Thursday, November 29, 2018

Colour Alchimia at FIUHouse Barcelona

Photo: @ard_hez Moodboard by Héctor Noguera

Colour craft was considered one of the most valuable crafts in Ancient times because colour was the most expensive commodity there existed. Today this craft is largely neglected been replaced by digital technology and synthetic alternatives. 

Medieval Artists had to become masters in their craft through practice, knowledge, and even pain in order to obtain the most exotic hues and shades.

Photo: @ard_hez

Colour craft may be defined as the art of making colour such as dyes or pigments using authentic bio-colourants, which can be used for various purposes such as printing, painting, dyeing, cosmetics, food colouring and many other uses. 

A bio-colourant is any natural material in its raw state that imparts colour.

Photo: @ard_hez

The past 24
th of November, I developed a workshop at FIUHouse Barcelona, where participants made natural pigments using bio-colourants.

The main objective of the workshop was to reconnect with matter on a soul level; understand the origin of colour; experience colour with the senses and create unique coloured pieces.

Photo: @ard_hez

It was very encouraging to see how each of the participants dived within themselves while experimenting. There was an intimate connection between the maker/artist; matter and utensils used for extraction.

Each one having their own perception about colour, which led to a unique output.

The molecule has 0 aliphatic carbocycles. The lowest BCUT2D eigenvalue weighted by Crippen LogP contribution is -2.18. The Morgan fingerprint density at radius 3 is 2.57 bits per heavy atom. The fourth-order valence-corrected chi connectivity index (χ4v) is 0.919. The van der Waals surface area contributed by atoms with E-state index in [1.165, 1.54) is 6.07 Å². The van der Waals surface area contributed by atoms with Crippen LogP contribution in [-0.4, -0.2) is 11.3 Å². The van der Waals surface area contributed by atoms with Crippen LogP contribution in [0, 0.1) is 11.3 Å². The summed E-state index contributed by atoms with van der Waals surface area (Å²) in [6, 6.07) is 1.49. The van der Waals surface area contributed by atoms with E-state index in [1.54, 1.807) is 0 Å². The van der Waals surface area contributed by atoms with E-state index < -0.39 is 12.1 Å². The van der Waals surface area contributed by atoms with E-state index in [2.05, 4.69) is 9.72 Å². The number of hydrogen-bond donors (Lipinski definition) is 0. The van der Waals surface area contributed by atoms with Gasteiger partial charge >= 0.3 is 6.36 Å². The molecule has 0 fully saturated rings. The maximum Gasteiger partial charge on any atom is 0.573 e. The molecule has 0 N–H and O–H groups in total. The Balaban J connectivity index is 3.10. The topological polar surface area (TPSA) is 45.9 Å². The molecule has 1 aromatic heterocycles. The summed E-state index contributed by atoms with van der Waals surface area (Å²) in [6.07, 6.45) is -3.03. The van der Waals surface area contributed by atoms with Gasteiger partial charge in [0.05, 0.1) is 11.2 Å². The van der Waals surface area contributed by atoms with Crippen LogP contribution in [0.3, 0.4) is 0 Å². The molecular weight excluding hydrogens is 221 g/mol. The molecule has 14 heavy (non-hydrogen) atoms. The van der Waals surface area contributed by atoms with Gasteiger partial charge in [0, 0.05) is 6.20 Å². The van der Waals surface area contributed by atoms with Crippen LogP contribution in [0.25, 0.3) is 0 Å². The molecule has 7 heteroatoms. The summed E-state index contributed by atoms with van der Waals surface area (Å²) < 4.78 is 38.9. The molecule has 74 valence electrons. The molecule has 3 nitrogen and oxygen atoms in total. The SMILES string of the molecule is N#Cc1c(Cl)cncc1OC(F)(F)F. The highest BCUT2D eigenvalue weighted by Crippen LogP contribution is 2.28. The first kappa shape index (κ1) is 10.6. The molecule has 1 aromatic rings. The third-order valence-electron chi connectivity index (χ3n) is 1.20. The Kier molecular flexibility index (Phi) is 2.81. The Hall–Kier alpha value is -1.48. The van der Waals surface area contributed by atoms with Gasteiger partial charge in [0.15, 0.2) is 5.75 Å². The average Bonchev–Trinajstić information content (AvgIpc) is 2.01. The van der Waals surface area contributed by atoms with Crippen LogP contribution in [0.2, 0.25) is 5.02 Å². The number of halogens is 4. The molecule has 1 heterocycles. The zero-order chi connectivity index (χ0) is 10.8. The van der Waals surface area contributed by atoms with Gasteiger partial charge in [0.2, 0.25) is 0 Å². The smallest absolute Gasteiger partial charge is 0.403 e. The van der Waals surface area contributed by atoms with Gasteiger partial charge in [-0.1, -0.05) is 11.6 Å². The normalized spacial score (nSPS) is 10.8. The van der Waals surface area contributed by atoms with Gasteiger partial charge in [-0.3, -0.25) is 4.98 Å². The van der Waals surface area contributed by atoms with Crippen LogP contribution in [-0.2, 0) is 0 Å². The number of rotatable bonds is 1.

Photo: @ard_hez Work by Nuria Torello

Everyone left their soul mark in each colour print; in the process of creating colours by hand; and the making of soulful pieces that cannot be replicated. Each participant was inspired during the hands-on approach, not being driven by the mind but by their soul and heart. 

Photo: @ard_hez Work by Estefanía Farias

It can be said, more people are looking to have an intimate connection with natural materials to stimulate their senses and also work with their hands. This connection stimulates the brain and therefore generates well being.

Photo and work: @ard_hez 

There are not many natural materials that are available in nature that may be used as a bio-colourant for making blue. Throughout history, blue has been a problem for artists in a certain way. 

Photo: @ard_hez Moodboard by Luca Brucculeri

One of the materials that participants used for making blue was Azurite, which is considered to be the one of the first blue options in history. 

Photo: @ard_hez Moodboard by Luca Brucculeri

Azurite, which is a mineral pigment was used as an alternative to expensive Ultramarine. It occurs in many European locations particularly in Southern France, Germany and Hungary, used in tempera and oil paint.

Photo: @ard_hez Moodboard by Carla Cascales

‘Today the science that produces colour is dominated by men in white coats’. (Bucklow, 2009)

Almost every natural pigment has been replaced by a synthetic alternative manufactured in a lab. These pigments only survive in their historical names, which commercial paint adopts to make modern mixtures poetic.

Therefore, we want to bring these colours alive today.

Photo: @ard_hez Work by Lina Perdomo

Photo: @ard_hez